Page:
Three weeks ago, Dusk Till Dawn poker club owner Rob Yong wrote a blog post that stirred plenty of conversation in the British poker community. In that blog, Yong highlighted many points that he believes are bad for online poker, and I took the time to respond to Yong with my own thoughts.
Earlier this week, Yong penned a second blog where he claimed he would quit the poker industry in six months if his new online club cash games are not successful. Upon reading this, PokerNews reached out to Yong and he agreed to give us an exclusive interview.
First of all, thanks for making time to talk to PokerNews, Rob. I have to ask, what was it that made you write that blog entry that seemed to really stir the poker community's responses, particularly the online poker community?
The subject of the blog has been on my mind since reading Phil Galfond's article. To display player photos alongside player names, we have been building a library of photos of our members playing at the club for the last couple of years, but with so much going on with projects such as the Caribbean Poker Party and ISPT Wembley, the project has not come to fruition until now.
I wanted to set the scene in my first blog and justify the reasons for displaying real names and banning tracking software, which some of the online pro grinders aren't happy about. I didn't just wake up one morning and try to think of a subject to write a blog post about. Everyone who knows me personally is aware of my views on the current online poker set up, with new and recreational players being skinned alive at a faster rate than would happen in a more natural live poker ecology. My second blog was more about the practical detail of how we're going to try and make on online poker more 'live,' with the Real Player Display, Instant Skype Support and the policing of the tables.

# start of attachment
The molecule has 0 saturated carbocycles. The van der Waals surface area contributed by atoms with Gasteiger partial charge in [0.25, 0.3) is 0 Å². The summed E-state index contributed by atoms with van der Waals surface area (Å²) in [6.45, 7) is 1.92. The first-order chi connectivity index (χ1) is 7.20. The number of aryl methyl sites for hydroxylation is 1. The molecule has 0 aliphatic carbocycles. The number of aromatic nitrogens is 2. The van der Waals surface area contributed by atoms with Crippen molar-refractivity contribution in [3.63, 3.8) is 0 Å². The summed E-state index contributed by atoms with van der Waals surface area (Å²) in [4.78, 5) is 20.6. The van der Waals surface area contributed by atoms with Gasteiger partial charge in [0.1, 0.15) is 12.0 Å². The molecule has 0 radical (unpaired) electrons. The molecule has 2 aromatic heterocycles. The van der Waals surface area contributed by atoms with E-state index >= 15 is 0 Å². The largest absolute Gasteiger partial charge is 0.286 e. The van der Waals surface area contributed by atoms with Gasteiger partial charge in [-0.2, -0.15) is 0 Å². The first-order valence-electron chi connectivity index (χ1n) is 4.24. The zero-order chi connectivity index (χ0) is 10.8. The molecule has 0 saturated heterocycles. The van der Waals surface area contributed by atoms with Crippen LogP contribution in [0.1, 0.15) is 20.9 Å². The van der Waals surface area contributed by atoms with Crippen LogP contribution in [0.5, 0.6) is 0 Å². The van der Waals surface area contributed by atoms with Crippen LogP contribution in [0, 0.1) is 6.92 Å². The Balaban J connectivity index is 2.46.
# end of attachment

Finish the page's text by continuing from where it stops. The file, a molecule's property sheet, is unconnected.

In your second blog post you mention that you have fallen out of love with poker somewhat. Is this due to the direction you see online poker heading?
Yes, I started playing poker after watching Late Night Poker when characters like Jac Arama, Simon Trumper, Devilfish and Phil Hellmuth were stars, not young guys in hoodies talking about plus-EV and triple range merging. These were gamblers who were good card players and it was attractive and interesting. Most of the original guys have fallen behind a little bit and the evolution of the game has moved towards computer and math players being successful, especially online because the online industry has allowed an unlevel playing field to evolve. Your image of a great poker player isn't the Devilfish, Tony G or Mike Matusow, who the average guy on the street can identify with. I guess I've just fallen out with the whole thing a bit because it doesn't hold the romance that it used to. It's getting more like computer chess.
I would like to say that a player like Sam Trickett, an ex-plumber who starting off grinding 50p-£1 cash tables, is the exception to this. The man in the street can really identify with him — he promotes the game well. I know he feels the same way as me on many of these issues even though he has had phenomenal success in this climate.
Why do you blame online poker for this?
Online poker effectively runs poker because live card rooms are not profitable enough to pay for campaigns to attract new players into the game. PokerStars is an amazing company but they rule online poker while everyone else is struggling and doing nothing about it. The games dry up and everyone moves to PokerStars where the liquidity is. The games dry up because the truth about online poker is that new and recreational players don't stand a chance unless they get incredibly lucky in a tournament or just have very deep pockets.